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Consider the following lines from a "ps auxwww" output:

root      4262   0.0  0,1    76592   1104 s005  Ss   10:02am   0:00.03 login -pf yo
yo        4263   0.0  0,0    75964    956 s005  S    10:02am   0:00.03 -bash

Question 1: How do I force ps to expand all commands in the COMMAND column to their fully qualified path names? I want login to be resolved to /usr/bin/login and bash to /bin/bash.

Question 2: Is there an equivalent to procfs in MacOS X? That is - is there a file based mechanism to easily obtain process information?

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up vote 3 down vote accepted

Try this instead:

ps ax -o pid,cmd

You can reformat it as you wish (read the man page for details).

Finally, I think that ps (and even cat /proc/*/cmdline) will report the command the way it was launched. So if no full path was given, it will appear as just "command" instead of "/path/to/command".

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Close! On OS X and FreeBSD (and probably other BSD-based systems) it's "ps axwww -o pid,command". – Gerald Combs Sep 4 '09 at 17:07

Firstly processes can change the title reported by ps so it's not very reliable in itself. You could try the environment variables using the 'e' flag.

ps auxwwwe

Within these should be a builtin '_' variable as described here.

For every command that is run as a child of the shell, sh sets this variable to the full path name of the executable file and passes this value through the environment to that child process.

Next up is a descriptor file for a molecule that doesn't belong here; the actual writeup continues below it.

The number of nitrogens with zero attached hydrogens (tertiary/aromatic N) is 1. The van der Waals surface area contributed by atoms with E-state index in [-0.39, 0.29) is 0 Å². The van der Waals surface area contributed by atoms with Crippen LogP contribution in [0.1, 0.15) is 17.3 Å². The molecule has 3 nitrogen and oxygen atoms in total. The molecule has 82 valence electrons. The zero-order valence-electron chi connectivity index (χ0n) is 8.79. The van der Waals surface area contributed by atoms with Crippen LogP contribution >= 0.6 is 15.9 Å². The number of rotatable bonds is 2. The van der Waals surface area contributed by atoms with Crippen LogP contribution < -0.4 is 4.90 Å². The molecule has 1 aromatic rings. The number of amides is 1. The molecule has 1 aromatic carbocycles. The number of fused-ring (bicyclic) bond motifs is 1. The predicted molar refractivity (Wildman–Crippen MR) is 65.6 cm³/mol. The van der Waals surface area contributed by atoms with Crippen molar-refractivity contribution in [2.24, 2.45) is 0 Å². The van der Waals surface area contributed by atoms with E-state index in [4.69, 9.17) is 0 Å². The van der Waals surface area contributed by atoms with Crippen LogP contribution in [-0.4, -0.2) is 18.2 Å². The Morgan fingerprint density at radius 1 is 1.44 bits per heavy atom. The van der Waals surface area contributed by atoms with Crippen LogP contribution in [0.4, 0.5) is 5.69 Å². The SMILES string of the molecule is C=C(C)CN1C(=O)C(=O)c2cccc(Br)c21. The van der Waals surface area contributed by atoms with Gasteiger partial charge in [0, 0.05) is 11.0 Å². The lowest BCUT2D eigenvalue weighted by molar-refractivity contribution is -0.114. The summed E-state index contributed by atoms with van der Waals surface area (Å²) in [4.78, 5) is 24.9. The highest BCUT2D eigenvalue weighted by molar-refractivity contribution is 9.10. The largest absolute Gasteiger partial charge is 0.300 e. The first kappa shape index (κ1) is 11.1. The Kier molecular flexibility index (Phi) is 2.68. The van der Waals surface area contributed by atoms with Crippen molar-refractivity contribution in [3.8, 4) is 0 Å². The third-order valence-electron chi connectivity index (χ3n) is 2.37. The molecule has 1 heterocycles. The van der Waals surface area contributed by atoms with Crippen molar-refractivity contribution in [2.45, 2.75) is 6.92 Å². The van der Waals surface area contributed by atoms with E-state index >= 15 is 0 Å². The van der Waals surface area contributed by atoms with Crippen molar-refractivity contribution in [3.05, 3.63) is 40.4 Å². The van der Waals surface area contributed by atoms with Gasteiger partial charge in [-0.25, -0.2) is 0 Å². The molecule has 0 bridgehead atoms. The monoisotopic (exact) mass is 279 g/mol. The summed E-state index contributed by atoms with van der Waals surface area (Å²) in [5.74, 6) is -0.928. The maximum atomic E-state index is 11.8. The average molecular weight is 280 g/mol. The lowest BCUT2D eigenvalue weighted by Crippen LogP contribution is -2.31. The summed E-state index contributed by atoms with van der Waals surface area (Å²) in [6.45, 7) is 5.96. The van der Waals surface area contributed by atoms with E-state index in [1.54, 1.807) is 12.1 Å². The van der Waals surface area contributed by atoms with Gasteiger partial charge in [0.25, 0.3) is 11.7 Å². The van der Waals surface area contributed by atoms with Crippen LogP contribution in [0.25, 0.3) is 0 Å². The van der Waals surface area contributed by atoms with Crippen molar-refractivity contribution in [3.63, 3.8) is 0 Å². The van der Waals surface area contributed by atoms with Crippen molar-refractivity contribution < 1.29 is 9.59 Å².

This holds true for sh on BSD as it does Linux. I believe that this can't overwritten by the user. However it's availability may depend on the user's choice of shell, it's pretty nasty and YMMV.

OSX doesn't have a native procfs. There is a port based upon FUSE. Details can be found here. Again YMMV.

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Ewwww ! – Dennis Williamson Sep 4 '09 at 12:41

Stop messing around with ps and use cat /proc/pid/cmdline .

You can use wildcards such as /proc/*/cmdline .

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Check question #2 about procfs. – Dan Carley Sep 4 '09 at 12:39

extract all process ids and full path from /proc:

ls -l /proc/*/exe 2>/dev/null | awk '{print $8 " " $10}'
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